How will fertiliser prices fare in 2019?
Fertiliser purchases are estimated to amount to approximately 50% of the pasture and forage costs on dairy farms, while contractor-related costs account for the majority of the remaining costs.
On Tuesday, December 4, Teagasc released its Annual Review and Outlook 2019. In the report, it estimated a 16% increase in the price of fertiliser on livestock farms.
Fertiliser prices increased in 2018 and this was reflected in the increase in production costs associated with higher energy prices.
Gas is the largest cost component of nitrogen (N) based fertilisers and – in the report – Teagasc outlined that Irish fertiliser prices for 2018, as a whole, were approximately 5% higher than in 2017. In 2018 – according to Teagasc – N fertiliser sales increased across Ireland.
Sales figures released by the Department of Agriculture, Food and the Marine indicate an 11% increase in N and a 12% increase in both phosphorus (P) and potassium (K) sales volume when compared to 2017.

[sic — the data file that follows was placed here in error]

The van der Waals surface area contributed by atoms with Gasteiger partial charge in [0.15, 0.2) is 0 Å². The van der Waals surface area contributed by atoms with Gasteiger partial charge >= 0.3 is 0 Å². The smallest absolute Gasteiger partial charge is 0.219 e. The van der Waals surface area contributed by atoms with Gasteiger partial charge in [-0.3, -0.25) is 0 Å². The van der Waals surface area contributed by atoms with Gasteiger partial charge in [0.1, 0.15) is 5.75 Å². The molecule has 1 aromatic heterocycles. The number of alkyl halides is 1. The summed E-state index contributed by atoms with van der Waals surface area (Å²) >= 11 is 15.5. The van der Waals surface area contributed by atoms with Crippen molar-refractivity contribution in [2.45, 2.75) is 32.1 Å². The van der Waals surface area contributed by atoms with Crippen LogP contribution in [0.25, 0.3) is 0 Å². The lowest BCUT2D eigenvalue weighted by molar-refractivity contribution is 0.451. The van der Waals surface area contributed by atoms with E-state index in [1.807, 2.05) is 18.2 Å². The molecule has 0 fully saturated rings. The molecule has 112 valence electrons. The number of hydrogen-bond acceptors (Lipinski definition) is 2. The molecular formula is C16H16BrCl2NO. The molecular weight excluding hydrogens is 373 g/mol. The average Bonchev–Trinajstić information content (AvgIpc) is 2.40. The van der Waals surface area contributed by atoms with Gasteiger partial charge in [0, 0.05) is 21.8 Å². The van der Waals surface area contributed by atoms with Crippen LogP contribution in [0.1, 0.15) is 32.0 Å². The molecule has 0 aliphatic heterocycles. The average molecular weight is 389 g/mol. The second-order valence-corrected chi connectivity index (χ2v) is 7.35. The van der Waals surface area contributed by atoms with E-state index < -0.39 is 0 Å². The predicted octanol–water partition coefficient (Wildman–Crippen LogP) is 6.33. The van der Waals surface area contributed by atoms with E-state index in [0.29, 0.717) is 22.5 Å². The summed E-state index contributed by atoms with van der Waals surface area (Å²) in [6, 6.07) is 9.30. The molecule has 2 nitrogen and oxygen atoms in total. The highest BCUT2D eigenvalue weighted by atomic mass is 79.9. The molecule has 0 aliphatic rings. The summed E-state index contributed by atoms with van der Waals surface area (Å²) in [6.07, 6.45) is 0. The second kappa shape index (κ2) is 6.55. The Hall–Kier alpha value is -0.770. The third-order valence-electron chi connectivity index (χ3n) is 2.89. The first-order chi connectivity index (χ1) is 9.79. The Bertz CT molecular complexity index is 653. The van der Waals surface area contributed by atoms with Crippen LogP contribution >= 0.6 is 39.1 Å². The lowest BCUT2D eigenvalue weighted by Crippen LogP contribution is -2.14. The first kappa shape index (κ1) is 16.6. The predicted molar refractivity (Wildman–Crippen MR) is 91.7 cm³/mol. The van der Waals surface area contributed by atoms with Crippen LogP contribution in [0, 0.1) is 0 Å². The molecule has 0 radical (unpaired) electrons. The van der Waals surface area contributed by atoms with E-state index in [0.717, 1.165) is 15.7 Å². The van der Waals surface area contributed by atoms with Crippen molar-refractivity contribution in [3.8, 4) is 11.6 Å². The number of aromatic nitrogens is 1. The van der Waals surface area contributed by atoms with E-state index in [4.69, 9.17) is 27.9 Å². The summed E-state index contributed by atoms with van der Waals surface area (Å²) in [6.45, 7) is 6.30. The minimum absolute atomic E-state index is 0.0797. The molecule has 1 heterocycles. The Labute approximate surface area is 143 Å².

On tillage farms, fertiliser usage in 2019 could be expected to decrease slightly, due to decreased yields in 2018 for most crops, resulting in decreased fertiliser demand associated with nutrient off-takes.
Overall, it can be expected that fertiliser expenditure will be about 10-12% higher / ha on cereal farms in 2019 relative to the 2018 level.
How did the beef sector fare?
Looking at suckler enterprises, gross margins are forecasted to rise 20% on 2018 levels, while those farmers running cattle finishing operations are projected to have gross margins increased by 19%.
However, while gross margins are expected to increase in 2019, a negative average net margin of €27/ha is forecasted.
Moving to cattle finishing enterprises, the gross margin is expected to jump by 19%, resulting in a forecasted average positive net margin of €9/ha.
In addition, Teagasc has estimated that the average suckler farmer – involved in the scheme – will receive a payment of €44/ha from the BDGP in 2019.
Budget 2019 has led to the introduction of a new scheme entitled the Beef Environmental Efficiency Pilot (BEEP) scheme and Teagasc has estimated that the average suckler farmer – involved in the scheme – will earn an additional €17/ha from the BEEP programme in 2019.